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Fish Fraud: Tempting, But Definitely Not Worth It

Customers love ordering good fish when they go out to eat.  Species with powerful name recognition like orange roughy, grouper, and salmon are great sellers on the menu and can be found in restaurants across the country.  But are consumers getting exactly what they pay for?  Some fish species, especially those with a light white meat, can be interchanged fairly easily without the knowledge of the customer.

It’s an age-old trick in the food service industry, and a recent undercover report by local television stations in four cities found that mislabeling fish species may be more prevalent than anyone imagined.  The practice has been dubbed “fish fraud,” and it has been an ongoing problem.  A study from the ‘90s revealed that 37% of fish served in restaurants was mislabeled.  And many industry experts believe the rate has gone up since then.

The most recent spate of reports about fish fraud were conducted by Scripps television stations in Kansas City, Phoenix, Baltimore, and Tampa.  The most common mislabeling involves farm raised tilapia and catfish sold as grouper or orange roughy and farm raised salmon sold as wild caught salmon.  Naturally, the farm raised species cost a restaurant pennies on the dollar compared to coveted wild species.  The restaurants in these four cities were busted after undercover reporters conducted DNA tests on samples of the fish they were served.

The Food and Drug Administration (FDA) is supposed to regulate fish served in restaurants.  Enforcement of fish fraud violations have been described as lax at best.  Of course, the embarrassment of being caught on local TV is a powerful reprimand for any restaurant, but the opposite draw of making huge margins by charging $20 or more for a fish entrée that costs $2 – $3 a pound makes even the risk of getting caught seem small.Salmon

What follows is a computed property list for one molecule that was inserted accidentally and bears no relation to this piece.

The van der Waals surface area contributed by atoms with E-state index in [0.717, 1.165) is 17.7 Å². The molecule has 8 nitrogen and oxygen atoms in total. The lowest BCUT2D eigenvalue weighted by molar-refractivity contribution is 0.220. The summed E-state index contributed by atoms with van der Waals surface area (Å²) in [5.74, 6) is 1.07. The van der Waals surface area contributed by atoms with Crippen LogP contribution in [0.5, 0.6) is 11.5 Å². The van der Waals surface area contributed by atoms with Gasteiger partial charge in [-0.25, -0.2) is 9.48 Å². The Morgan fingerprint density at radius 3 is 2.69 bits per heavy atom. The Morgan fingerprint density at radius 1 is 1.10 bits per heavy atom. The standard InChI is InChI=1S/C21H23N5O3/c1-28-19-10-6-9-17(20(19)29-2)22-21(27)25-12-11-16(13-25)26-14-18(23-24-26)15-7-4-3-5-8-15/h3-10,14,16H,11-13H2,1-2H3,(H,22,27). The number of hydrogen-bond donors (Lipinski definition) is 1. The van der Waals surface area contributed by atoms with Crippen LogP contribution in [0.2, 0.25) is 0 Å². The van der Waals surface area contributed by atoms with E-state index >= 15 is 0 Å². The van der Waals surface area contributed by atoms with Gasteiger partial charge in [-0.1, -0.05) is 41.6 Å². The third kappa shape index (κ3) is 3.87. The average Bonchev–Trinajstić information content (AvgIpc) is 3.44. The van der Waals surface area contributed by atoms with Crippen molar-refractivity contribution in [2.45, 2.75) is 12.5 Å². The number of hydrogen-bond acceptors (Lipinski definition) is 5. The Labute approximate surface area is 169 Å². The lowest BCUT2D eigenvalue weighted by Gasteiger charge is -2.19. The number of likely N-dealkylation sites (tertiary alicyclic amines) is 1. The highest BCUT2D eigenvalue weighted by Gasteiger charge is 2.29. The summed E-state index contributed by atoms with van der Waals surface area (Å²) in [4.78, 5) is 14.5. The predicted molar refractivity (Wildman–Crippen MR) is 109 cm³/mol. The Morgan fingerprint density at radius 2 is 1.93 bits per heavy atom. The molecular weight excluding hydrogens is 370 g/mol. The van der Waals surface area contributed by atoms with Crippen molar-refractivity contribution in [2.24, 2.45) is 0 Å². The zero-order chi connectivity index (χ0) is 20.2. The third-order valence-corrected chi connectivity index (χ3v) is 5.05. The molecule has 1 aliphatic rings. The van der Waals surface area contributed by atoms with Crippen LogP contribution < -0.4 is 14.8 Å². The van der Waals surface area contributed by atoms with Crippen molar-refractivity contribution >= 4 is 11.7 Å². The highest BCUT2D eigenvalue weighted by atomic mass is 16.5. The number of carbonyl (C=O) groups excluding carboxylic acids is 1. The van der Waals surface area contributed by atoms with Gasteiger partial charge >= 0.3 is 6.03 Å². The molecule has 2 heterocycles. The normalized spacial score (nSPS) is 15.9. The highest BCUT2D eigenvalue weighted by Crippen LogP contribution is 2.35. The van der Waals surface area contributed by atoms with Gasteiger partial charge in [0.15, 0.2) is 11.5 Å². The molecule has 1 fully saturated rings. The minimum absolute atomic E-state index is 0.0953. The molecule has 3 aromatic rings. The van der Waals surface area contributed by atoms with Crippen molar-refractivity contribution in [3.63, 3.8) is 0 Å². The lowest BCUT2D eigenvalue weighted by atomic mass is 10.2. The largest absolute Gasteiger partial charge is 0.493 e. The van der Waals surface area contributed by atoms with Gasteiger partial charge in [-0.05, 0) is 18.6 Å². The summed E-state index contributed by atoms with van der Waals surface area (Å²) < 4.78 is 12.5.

From a pure business point of view, the short term gains that come from making a high margin through mislabeled fish entrees is more than offset by the risk to your restaurant’s reputation.  As I have been emphasizing on this blog for the last few months, and what has been emphasized in the restaurant industry in general, is that customer loyalty is what gets restaurants through tough economic times.  And fish fraud doesn’t tend to build loyalty.  Sometimes it’s much better to take the long view when it comes to the reputation of your establishment.

About Greg McGuire

Greg has blogged about the food service industry for years and has been published in industry magazines, like Independent Restaurateur and industry blogs like Restaurant SmartBrief. He lives in Colorado with his wife and two sons and enjoys reading, live music, and the great outdoors.

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One comment

  1. You are so right that the short term gains are not reward enough long term. Just from my own customer standpoint if a restaurant were to cheat me like that I would never visit there again. I understand the temptation in these difficult times but it’s the wrong move and bad trend to see develop.

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